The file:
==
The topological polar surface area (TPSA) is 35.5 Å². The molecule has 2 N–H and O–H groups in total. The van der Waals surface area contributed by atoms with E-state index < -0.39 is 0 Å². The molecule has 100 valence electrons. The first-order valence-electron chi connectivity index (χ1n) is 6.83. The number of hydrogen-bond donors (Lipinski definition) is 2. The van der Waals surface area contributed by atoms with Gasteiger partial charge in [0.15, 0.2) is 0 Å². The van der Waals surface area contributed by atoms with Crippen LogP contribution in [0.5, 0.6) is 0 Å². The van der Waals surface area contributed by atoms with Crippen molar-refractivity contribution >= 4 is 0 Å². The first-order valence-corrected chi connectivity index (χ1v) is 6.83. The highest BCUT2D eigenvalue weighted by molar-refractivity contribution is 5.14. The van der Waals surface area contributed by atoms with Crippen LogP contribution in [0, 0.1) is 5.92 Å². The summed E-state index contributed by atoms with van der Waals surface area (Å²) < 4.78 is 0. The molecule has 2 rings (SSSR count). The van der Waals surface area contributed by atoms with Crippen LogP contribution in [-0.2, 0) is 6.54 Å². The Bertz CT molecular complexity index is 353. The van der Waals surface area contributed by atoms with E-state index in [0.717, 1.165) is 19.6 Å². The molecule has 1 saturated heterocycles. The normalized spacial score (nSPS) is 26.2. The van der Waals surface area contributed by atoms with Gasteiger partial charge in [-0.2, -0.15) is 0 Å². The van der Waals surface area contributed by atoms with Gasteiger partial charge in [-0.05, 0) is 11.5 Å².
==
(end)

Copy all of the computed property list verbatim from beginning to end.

The topological polar surface area (TPSA) is 35.5 Å². The molecule has 2 N–H and O–H groups in total. The van der Waals surface area contributed by atoms with E-state index < -0.39 is 0 Å². The molecule has 100 valence electrons. The first-order valence-electron chi connectivity index (χ1n) is 6.83. The number of hydrogen-bond donors (Lipinski definition) is 2. The van der Waals surface area contributed by atoms with Gasteiger partial charge in [0.15, 0.2) is 0 Å². The van der Waals surface area contributed by atoms with Crippen LogP contribution in [0.5, 0.6) is 0 Å². The van der Waals surface area contributed by atoms with Crippen molar-refractivity contribution >= 4 is 0 Å². The first-order valence-corrected chi connectivity index (χ1v) is 6.83. The highest BCUT2D eigenvalue weighted by molar-refractivity contribution is 5.14. The van der Waals surface area contributed by atoms with Crippen LogP contribution in [0, 0.1) is 5.92 Å². The summed E-state index contributed by atoms with van der Waals surface area (Å²) < 4.78 is 0. The molecule has 2 rings (SSSR count). The van der Waals surface area contributed by atoms with Crippen LogP contribution in [-0.2, 0) is 6.54 Å². The Bertz CT molecular complexity index is 353. The van der Waals surface area contributed by atoms with E-state index in [0.717, 1.165) is 19.6 Å². The molecule has 1 saturated heterocycles. The normalized spacial score (nSPS) is 26.2. The van der Waals surface area contributed by atoms with Gasteiger partial charge in [-0.2, -0.15) is 0 Å². The van der Waals surface area contributed by atoms with Gasteiger partial charge in [-0.05, 0) is 11.5 Å².